a 7.3 setup for cold weather will start somewhat easily down to -10... I just swapped to 5-40 full synthetic oil. new GP's and a fresh GPR. it started at 5 this morning like it was hot out... let the wait to start light go out for like 10 seconds and the thing fired instantly.. cranked over super fast. We had a group of 4 7.3's all 150k+ parked in -10 weather 2 weeks ago, 2 started without to much a fuss.... mine had 6 bad glow plugs, so no start, and the other no start has a few out.

anyway.. spend them money and get it dialed, she will work no problem.
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Old 01-20-2011, 11:05 AM
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i agree with everyone. another thing to add is compression. you need it. if hte truck ahs been cared for it shouldnt be a problem. check the turbo fins for damage.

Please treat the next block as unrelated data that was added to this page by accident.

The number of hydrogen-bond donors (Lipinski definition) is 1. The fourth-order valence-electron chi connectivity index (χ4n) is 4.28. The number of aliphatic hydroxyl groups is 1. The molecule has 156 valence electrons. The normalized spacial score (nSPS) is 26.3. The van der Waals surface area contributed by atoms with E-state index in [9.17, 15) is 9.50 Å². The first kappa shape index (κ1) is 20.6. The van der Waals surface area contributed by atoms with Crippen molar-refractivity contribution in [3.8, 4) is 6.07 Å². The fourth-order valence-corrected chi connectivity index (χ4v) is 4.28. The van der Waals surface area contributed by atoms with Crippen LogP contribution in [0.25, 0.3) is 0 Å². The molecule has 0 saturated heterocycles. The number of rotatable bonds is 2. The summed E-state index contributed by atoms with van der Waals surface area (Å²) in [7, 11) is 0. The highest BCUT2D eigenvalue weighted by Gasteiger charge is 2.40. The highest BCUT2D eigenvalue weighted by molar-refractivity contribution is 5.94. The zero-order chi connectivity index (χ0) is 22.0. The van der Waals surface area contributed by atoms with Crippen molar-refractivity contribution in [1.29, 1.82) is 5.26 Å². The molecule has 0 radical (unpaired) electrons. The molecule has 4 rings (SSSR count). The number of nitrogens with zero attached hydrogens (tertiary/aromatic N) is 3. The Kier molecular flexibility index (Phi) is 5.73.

the glows stay lit fro up to two minutes. i started mine last week at -5 without much trouble. i let the glows run fro about a minute or minute thirty while i scraped the windows off. fired up.

you and also drop your oil weight in that weather. people who go 10w30 report significant gains. i havent tried it yet. alos be sure your starter spins properly, mine went out and i replaced it with a dbelectrical gear reduction starter. that helps a lot too.
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Old 01-20-2011, 03:04 PM
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so can you guys give me the first things you would look at in buying a powerstroke? ive heard to check the turbo itself for discoloration. And the obvious leaks. feel out the auto trans for clean shifting (any suggestions of what to feel or listen for?). what about checking compression? is that done the same way a gas engine is, with the same compression tester?